The previous examples are based on data fields of a specified dimension. You can also define arrays in which the dimension of the data fields dynamically changes. For example, you can define an array to contain all of the words in a text that begin with the letter A. As the number of these words is initially unknown, you need to be able to subsequently change the field limits. To do this in OpenOffice.org Basic, use the following call:

ReDim MyArray(10)
Documentation note.png VBA : Unlike VBA, where you can only dimension dynamic arrays by using Dim MyArray(), OpenOffice.org Basic lets you change both static and dynamic arrays using ReDim.


The following example changes the dimension of the initial array so that it can record 11 or 21 values:

Dim MyArray(4) As Integer ' Declaration with five elements 
' ...
ReDim MyArray(10) As Integer ' Increase to 11 elements
' ... 
ReDim MyArray(20) As Integer ' Increase to 21 elements

When you reset the dimensions of an array, you can use any of the options outlined in the previous sections. This includes declaring multi-dimensional data fields and specifying explicit start and end values. When the dimensions of the data field are changed, all contents are lost. If you want to keep the original values, use the Preserve command:

Dim MyArray(10) As Integer ' Defining the initial 
' dimensions
' ... 
ReDim Preserve MyArray(20) As Integer ' Increase in 
' data field, while
' retaining content

When you use Preserve, ensure that the number of dimensions and the type of variables remain the same.

Documentation note.png VBA : Unlike VBA, where only the upper limit of the last dimension of a data field can be changed through Preserve, OpenOffice.org Basic lets you change other dimensions as well.


If you use ReDim with Preserve, you must use the same data type as specified in the original data field declaration.

Determining the Dimensions of Data Fields

Functions LBound() and UBound() return respectively the lowest permitted index value and the highest permitted index value of an array. This is useful when an array has changed its dimensions.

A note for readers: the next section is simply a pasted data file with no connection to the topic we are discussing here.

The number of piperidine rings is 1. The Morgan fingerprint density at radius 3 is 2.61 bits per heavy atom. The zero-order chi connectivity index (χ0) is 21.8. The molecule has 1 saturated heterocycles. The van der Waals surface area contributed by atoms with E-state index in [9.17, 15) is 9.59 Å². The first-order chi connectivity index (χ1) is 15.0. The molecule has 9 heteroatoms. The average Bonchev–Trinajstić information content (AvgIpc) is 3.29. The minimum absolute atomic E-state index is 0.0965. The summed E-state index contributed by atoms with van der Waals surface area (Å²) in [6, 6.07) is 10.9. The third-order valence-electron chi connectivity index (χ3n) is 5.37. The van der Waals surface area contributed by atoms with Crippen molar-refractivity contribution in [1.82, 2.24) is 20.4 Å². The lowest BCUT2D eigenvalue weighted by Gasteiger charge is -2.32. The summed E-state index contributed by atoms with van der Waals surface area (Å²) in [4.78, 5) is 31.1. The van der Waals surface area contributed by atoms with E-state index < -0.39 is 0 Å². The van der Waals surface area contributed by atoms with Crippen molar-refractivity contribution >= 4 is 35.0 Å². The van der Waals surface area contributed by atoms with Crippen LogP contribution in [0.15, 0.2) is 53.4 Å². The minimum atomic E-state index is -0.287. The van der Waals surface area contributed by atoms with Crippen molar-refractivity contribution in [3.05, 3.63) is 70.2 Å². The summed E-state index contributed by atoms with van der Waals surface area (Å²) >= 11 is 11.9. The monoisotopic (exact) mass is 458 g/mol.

Dim MyArray(10) As Integer
' ... some instructions
Dim n As Integer
n = 47 ' could be the result of a computation
Redim MyArray(n) As Integer
MsgBox(LBound(MyArray))  ' displays : 0
MsgBox(UBound(MyArray))  ' displays : 47

For a multi-dimensional array you need to specify the position (1 to n) of the index you want to know the permitted lower and upper values:

Dim MyArray(10, 13 to 28) As Integer
MsgBox(LBound(MyArray, 2))  ' displays : 13
MsgBox(UBound(MyArray, 2))  ' displays : 28

Empty arrays

In some cases, especially when dealing with the API, you need to declare an empty array. Such array is declared without dimension, but may later be filled by an API function or with a Redim statement:

Dim s() As String ' declare an empty array
' --- later in the program ...
Redim s(13) As String

You cannot assign a value to an empty array, since it does not contain any elements.

The "signature" of an empty array is that UBound() returns -1 and LBound() returns 0:

Dim MyArray() As Integer
MsgBox(LBound(MyArray))  ' displays : 0
MsgBox(UBound(MyArray))  ' displays : -1

Some API functions return an array containing elements (indexed from zero) or return an empty array. Use UBound() to check if the returned array is empty.

Defining values for arrays

Values for the Array fields can be stored like this:

MyArray(0) = "somevalue"

Accessing Arrays

Accessing values in an array works like this:

MsgBox("Value:" & MyArray(0))

Array Creation, value assignment and access example

And example containing all steps that show real array usage:

Sub TestArrayAxess
	Dim MyArray(3)
	MyArray(0) = "lala"
	MsgBox("Value:" & MyArray(0))
End Sub


Content on this page is licensed under the Public Documentation License (PDL).